‘It happened in Gwangju just as it did on Jeju Island, in Kwantung and Nanjing, in Bosnia, and all across the American continent when it was still known as the New World, with such a uniform brutality it’s as though it is imprinted in our genetic code.’
What an astonishing novel. From the same author who wrote The Vegetarian comes a terrifying and true life tale set in South Korea during the 1980’s. Author Han Kang may have only been a child at the time, but her memories of President Chun Doo-hwan’s remorseless cruelty towards student and worker protesters inspired her to write this haunting and authentic novel. The Vegetarian may have grabbed the headlines when it won the Man Booker International award last year, but this is the Han Kang novel that deserves the world’s attention.
Reading this book was a truly chilling experience. The atmosphere and tension made it feel more like a dystopian thriller than a work of historical fiction. However, an introduction by translator Deborah Smith and a very personal epilogue by author Han Kang prevent this book from becoming a sensationalist account. Instead, there is a sombre mood and tone as thirty years of recent history is recounted through the eyes of six narrators.
Multiple narratives sometimes can be a bit hit and miss but Kang achieves the perfect storytelling balancing act here. Cleverly, a single thread links all aspects of the novel together. The story opens with schoolboy Dong-ho looking for his friend Jeong-dae. In chapter two, Jeong-dae then gives his version of the same events. A former friend of Dong-ho then comes to the fore as she recounts the immediate aftermath of the uprising five years later.
Tales of torture and continued repression emerge in the main meat of the novel. Here, the author gets inside the minds of a college student and a factory worker who lived through and just about survived the Korean government’s brutal crackdown. This makes for very tough reading when the reader considers that these accounts are based on real life experiences.
‘There were close to a hundred of us all told, wedged in so tight you could feel the knees of the guy behind you pressing into the small of your back. We sweated buckets; literally, it was like we’d been caught in a downpour. Our throats were screamingly dry, but we were only given water three times a day, with meals. I remember how savage, how animalistic that thirst was, how I would have jumped at the chance of literally anything to wet my lips, even a splash of urine would have done. And I remember the constant terror of thinking I might accidentally fall asleep. The terror of having a cigarette stubbed out on my eyelid, so vivid I could practically smell the singed flesh.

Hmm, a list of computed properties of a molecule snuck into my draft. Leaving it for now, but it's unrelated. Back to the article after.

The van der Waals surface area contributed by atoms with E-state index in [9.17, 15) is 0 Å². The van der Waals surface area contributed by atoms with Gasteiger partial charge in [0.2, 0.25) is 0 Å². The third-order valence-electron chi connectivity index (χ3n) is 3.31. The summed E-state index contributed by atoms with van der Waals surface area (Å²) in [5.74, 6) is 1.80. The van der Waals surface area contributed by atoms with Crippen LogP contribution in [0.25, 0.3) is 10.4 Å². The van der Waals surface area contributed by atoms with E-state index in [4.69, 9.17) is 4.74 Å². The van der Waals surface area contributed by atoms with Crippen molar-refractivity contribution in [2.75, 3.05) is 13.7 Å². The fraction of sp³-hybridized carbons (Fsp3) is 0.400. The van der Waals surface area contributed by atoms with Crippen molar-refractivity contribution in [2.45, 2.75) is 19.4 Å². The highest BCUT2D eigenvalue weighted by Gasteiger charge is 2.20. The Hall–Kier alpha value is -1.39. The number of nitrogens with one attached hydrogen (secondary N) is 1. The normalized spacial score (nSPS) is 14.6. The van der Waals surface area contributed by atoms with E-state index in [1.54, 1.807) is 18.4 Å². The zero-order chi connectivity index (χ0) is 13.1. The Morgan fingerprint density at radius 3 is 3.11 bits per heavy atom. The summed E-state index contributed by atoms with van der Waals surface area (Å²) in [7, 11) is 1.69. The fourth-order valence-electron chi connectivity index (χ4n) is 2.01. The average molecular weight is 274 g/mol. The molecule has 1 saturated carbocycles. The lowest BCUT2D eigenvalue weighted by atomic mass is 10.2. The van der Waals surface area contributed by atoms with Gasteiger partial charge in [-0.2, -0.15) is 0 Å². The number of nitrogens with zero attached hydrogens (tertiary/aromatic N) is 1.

And the hunger, of course. How persistently it clung on, a translucent sucker attached to the nape of the neck. I remember those moments when hazy with exhaustion and hunger, it seemed as though that sucker was slowly feeding on my soul.’
The novel comes full circle with the perspectives of Dong-ho’s mother and the author herself. In this way, Han Kang ensures that the characters lives are very closely linked over the course of thirty years.
For me, the telling of this story is shared like the passing of a baton. Upon finishing this book, it is almost as if Han Kang has challenged us to carry her message further and become involved in the fight for human rights. History books around the world recall previous human rights violations with shame and the students and teachers often boldly claim that they will ensure these human acts will never happen again. However despite this shared bravado, these events have still happened and continue to happen. Han Kang has reached out to us by writing this novel, only time will tell how we chose to respond.
‘Is it true that human beings are fundamentally cruel? Is the experience of cruelty the only thing we share as a species? Is the dignity that we cling to nothing but self-delusion, masking from ourselves this single truth: that each one of us is capable of being reduced to an insect, a ravening beast, a lump of meat? To be degraded, damaged, slaughtered-is this the essential fate of humankind, one that history has confirmed as inevitable?’
Would I recommend this book to a friend?
Yes. In a age where the internet and media companies spoon feed us the news that they want us to hear, stories like this need more publicity. Far too often the abuse of human rights is swept under the carpet and stories like these are forgotten. Reading this book, I found it incredible that South Korea went on the joint host the 2002 World Cup. South Korea is still feeling the aftereffects of these cruelties today and protests against the government continue.
- I love the three English editions of this book. Not sure which one I would choose if I had to!
- For more information about the author and the events behind this book, I strongly recommend this excellent article: https://www.thenation.com/article/when-time-stopped-forever/
- Read my review of Han Kang’s other book, The Vegetarian, here